• Exercise daily: Regular exercise can help prevent high blood pressure and reduce hypertension if you already have it. Even just 30 minutes a day of moderate physical activity for most of the week can help. Cardiovascular exercises like running, jogging, walking, swimming, dancing and cycling are the best activities for lowering blood pressure. Strength training like lifting weights a few days a week may also produce similar results for your cardiovascular health.
  • Lose weight: Along with exercising daily, losing weight if you’re overweight can help reduce blood pressure. Extra weight on your body means your blood vessels are working harder to deliver blood throughout your body. Even losing a small amount of weight, such as 5-10 pounds, can help you tremendously lower blood pressure.
  • Eat a healthier diet: Making better dietary choices can help you lower your blood pressure and improve your overall cardiovascular health. Processed foods are known for adding to high blood pressure. They have high amounts of salt, sugar and refined carbs, which all increase blood pressure. Stick to a diet that’s rich in vegetables, fruits, whole grains, nuts, proteins and low-fat dairy products to lower your blood pressure.
  • Find heart-healthy foods: Some foods contain specific nutrients that improve blood pressure and overall heart health. For example, potassium helps regulate sodium and relieves blood pressure. So, look for potassium-rich foods like bananas, yogurt, salmon and beans. Magnesium and calcium are also associated with healthy blood pressure. You can even add a small amount of dark chocolate to your diet to introduce flavonoids which have been shown to lower blood pressure.
  • Cut back on caffeine: Caffeine has been known to temporarily increase blood pressure. How much it raises your blood pressure and for how long varies from person to person. About 10% of the population is hyposensitive to caffeine, which means they don’t feel its effects as much. Meanwhile, people who are hypersensitive to caffeine are more affected by it and can experience cardiovascular conditions like high blood pressure. Cutting back on caffeine if you’re sensitive to it can lower your blood pressure.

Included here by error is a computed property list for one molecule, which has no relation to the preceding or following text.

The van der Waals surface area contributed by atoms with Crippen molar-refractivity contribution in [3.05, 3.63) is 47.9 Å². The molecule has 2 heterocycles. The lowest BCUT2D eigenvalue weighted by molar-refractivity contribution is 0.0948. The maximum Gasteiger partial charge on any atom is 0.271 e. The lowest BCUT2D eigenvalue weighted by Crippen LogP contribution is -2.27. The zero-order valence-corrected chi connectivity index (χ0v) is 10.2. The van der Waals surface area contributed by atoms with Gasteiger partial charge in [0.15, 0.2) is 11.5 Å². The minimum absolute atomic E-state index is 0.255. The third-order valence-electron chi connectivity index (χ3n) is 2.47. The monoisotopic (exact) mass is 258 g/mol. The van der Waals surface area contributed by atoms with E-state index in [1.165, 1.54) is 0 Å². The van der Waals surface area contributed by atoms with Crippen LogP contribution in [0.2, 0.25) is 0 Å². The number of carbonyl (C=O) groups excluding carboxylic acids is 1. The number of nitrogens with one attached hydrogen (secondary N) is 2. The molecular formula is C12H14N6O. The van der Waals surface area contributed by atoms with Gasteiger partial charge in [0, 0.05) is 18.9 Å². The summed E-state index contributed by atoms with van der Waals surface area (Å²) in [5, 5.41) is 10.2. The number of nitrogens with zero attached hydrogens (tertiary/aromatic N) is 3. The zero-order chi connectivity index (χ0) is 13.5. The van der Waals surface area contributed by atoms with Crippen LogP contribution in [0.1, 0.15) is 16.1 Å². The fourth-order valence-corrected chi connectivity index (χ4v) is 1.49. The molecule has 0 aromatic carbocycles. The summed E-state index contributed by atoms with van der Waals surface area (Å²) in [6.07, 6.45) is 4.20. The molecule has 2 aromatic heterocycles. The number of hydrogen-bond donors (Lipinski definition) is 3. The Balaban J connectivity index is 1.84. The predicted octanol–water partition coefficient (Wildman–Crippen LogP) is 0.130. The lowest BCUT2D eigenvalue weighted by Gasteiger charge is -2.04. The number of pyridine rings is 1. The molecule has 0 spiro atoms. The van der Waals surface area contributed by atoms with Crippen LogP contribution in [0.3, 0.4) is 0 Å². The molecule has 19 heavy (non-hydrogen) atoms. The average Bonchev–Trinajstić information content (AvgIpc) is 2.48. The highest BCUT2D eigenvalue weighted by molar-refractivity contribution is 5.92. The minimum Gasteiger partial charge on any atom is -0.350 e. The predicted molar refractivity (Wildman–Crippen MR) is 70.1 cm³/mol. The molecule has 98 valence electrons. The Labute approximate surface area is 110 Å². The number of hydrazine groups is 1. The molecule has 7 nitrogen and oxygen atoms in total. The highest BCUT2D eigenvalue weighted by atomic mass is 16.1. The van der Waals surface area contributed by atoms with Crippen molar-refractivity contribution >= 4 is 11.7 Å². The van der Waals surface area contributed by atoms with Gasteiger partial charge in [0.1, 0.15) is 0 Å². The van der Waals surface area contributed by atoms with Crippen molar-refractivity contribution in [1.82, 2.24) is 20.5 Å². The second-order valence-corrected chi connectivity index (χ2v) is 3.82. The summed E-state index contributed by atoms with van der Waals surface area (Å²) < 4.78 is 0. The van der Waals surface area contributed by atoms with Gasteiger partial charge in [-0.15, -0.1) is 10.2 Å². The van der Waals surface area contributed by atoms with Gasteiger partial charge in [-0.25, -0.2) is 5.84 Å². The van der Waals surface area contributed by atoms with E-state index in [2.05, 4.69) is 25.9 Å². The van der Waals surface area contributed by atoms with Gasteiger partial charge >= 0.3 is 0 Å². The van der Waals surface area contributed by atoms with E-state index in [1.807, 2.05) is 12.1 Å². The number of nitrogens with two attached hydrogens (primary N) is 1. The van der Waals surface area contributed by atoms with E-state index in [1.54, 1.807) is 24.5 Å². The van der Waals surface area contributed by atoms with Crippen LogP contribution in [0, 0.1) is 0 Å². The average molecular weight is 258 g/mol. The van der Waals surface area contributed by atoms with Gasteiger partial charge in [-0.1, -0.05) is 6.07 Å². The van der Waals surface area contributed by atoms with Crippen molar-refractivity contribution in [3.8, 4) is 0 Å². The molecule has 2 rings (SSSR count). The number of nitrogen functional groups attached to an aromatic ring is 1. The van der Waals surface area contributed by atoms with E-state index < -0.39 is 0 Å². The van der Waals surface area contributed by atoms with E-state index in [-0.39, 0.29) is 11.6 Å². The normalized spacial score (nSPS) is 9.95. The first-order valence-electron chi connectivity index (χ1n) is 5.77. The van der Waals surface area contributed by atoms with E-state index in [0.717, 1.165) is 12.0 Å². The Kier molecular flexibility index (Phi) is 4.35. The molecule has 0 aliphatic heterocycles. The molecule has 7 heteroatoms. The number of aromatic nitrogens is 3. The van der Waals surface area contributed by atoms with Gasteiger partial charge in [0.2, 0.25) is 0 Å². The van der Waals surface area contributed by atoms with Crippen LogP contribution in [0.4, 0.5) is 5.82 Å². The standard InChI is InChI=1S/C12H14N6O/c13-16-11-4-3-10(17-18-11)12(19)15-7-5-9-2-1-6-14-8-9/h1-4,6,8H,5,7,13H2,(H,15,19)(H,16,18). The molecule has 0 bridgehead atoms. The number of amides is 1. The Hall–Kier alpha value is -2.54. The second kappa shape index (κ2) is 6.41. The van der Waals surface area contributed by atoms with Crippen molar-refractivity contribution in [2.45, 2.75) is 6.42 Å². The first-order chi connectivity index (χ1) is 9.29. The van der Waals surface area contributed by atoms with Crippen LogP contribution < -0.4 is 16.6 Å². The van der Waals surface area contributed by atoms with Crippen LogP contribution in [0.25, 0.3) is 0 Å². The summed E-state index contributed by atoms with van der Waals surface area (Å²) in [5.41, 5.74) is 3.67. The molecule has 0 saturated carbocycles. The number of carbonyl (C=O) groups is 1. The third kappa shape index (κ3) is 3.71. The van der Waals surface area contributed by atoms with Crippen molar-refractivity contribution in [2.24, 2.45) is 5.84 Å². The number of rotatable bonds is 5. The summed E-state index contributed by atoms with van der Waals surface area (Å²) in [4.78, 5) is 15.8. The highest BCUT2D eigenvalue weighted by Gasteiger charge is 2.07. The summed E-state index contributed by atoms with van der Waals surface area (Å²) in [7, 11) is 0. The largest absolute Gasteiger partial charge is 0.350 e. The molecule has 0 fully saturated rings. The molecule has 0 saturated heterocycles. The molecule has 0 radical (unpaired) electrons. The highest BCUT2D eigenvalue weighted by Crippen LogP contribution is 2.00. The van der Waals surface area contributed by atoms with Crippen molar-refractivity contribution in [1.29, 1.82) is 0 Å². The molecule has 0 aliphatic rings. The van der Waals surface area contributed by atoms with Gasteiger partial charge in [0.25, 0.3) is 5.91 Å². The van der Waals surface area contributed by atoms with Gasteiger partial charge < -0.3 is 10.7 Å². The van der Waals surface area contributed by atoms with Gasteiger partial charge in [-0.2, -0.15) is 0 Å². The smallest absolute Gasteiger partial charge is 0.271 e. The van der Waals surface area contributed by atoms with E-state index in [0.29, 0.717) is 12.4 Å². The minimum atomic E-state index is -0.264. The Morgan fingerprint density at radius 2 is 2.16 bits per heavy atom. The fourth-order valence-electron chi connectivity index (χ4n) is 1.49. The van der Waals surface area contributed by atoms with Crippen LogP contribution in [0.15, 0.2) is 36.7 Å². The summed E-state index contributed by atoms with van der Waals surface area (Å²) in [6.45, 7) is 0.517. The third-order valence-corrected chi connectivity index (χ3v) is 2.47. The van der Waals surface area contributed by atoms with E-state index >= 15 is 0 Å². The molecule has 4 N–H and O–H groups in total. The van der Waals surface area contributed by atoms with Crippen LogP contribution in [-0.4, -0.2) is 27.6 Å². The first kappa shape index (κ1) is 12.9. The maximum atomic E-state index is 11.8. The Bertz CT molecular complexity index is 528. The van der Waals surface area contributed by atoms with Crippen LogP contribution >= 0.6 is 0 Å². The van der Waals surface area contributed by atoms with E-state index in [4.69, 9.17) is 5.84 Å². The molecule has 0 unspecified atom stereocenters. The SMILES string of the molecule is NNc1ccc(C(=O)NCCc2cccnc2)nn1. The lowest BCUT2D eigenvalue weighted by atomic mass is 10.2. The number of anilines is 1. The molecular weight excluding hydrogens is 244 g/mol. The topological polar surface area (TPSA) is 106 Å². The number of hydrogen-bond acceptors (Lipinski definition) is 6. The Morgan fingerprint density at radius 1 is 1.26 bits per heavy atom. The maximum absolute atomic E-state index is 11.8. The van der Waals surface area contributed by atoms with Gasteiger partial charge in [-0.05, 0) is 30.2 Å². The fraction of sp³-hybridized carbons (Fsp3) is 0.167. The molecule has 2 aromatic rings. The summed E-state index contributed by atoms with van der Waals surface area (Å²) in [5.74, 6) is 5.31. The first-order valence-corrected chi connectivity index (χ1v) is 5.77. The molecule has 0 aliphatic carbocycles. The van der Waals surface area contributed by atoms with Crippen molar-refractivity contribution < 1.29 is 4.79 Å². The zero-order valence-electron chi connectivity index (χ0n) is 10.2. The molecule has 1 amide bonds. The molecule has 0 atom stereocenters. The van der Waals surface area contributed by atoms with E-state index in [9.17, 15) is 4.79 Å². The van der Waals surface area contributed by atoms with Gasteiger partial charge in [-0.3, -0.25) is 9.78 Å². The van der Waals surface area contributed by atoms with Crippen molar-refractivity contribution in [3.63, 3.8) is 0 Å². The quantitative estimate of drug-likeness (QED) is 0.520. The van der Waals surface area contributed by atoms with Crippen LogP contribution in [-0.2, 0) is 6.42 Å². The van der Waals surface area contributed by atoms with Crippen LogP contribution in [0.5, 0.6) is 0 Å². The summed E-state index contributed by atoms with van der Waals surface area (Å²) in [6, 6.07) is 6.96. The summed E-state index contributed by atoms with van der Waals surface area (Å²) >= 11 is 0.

• Reduce stress: In today’s world, stress is an unavoidable part of daily life. It can also lead to high blood pressure because it causes your heart rate to elevate. You can use several techniques and activities to reduce stress. Some of these include relaxing and spending time with loved ones, doing enjoyable hobbies, meditating and doing yoga. Make time in your day to take a deep breath and relax to lower your blood pressure.
  • Get restful sleep: Most adults need at least 7 hours of sleep each night. When you sleep, your blood pressure decreases, so sleep deprivation can cause you to have higher blood pressure for longer periods. More than 1 in 3 American adults say they don’t get the recommended amount of sleep. If you’re in this category, try getting the right amount of sleep each night to lower your blood pressure.
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This article does not provide medical advice. It is intended for informational purposes only. It is not a substitute for professional medical advice, diagnosis, or treatment. If you need cardiovascular care, please call us at 832-644-8930.